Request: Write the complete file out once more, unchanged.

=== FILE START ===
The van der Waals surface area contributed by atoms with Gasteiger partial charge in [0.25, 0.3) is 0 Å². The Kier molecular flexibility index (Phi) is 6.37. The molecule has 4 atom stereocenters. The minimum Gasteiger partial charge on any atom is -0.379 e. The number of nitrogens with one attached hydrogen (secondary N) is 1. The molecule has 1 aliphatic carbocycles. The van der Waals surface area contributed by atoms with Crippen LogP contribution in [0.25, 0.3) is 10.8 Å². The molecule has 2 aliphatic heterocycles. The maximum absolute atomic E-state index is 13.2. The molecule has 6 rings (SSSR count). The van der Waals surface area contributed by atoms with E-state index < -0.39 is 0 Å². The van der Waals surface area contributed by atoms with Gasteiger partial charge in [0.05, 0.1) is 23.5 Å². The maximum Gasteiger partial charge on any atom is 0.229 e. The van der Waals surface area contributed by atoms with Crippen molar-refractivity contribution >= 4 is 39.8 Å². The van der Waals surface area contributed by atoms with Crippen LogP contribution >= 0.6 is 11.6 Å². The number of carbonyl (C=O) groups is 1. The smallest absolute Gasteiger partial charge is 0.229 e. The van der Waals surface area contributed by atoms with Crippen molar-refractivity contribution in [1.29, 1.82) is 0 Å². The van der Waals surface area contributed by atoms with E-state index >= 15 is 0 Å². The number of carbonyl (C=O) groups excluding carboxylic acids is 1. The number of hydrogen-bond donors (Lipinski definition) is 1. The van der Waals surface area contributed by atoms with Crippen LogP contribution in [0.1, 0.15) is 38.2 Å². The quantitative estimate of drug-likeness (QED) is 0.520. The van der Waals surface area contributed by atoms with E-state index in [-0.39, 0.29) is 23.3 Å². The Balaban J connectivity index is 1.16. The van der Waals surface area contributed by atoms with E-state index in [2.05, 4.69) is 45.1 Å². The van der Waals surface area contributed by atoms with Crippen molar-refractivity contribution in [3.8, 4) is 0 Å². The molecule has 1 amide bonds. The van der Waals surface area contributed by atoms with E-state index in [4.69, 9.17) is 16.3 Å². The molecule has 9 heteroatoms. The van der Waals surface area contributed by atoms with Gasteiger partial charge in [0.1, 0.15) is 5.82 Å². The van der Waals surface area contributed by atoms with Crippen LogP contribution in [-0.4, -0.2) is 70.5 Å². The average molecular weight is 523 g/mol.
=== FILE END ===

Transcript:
The van der Waals surface area contributed by atoms with Gasteiger partial charge in [0.25, 0.3) is 0 Å². The Kier molecular flexibility index (Phi) is 6.37. The molecule has 4 atom stereocenters. The minimum Gasteiger partial charge on any atom is -0.379 e. The number of nitrogens with one attached hydrogen (secondary N) is 1. The molecule has 1 aliphatic carbocycles. The van der Waals surface area contributed by atoms with Crippen LogP contribution in [0.25, 0.3) is 10.8 Å². The molecule has 2 aliphatic heterocycles. The maximum absolute atomic E-state index is 13.2. The molecule has 6 rings (SSSR count). The van der Waals surface area contributed by atoms with E-state index < -0.39 is 0 Å². The van der Waals surface area contributed by atoms with Gasteiger partial charge in [0.05, 0.1) is 23.5 Å². The maximum Gasteiger partial charge on any atom is 0.229 e. The van der Waals surface area contributed by atoms with Crippen molar-refractivity contribution >= 4 is 39.8 Å². The van der Waals surface area contributed by atoms with Crippen LogP contribution >= 0.6 is 11.6 Å². The number of carbonyl (C=O) groups is 1. The smallest absolute Gasteiger partial charge is 0.229 e. The van der Waals surface area contributed by atoms with Crippen molar-refractivity contribution in [1.29, 1.82) is 0 Å². The van der Waals surface area contributed by atoms with E-state index >= 15 is 0 Å². The number of carbonyl (C=O) groups excluding carboxylic acids is 1. The number of hydrogen-bond donors (Lipinski definition) is 1. The van der Waals surface area contributed by atoms with Crippen LogP contribution in [0.1, 0.15) is 38.2 Å². The quantitative estimate of drug-likeness (QED) is 0.520. The van der Waals surface area contributed by atoms with E-state index in [-0.39, 0.29) is 23.3 Å². The Balaban J connectivity index is 1.16. The van der Waals surface area contributed by atoms with E-state index in [2.05, 4.69) is 45.1 Å². The van der Waals surface area contributed by atoms with Crippen molar-refractivity contribution in [3.8, 4) is 0 Å². The molecule has 1 amide bonds. The van der Waals surface area contributed by atoms with E-state index in [4.69, 9.17) is 16.3 Å². The molecule has 9 heteroatoms. The van der Waals surface area contributed by atoms with Gasteiger partial charge in [0.1, 0.15) is 5.82 Å². The van der Waals surface area contributed by atoms with Crippen LogP contribution in [-0.4, -0.2) is 70.5 Å². The average molecular weight is 523 g/mol.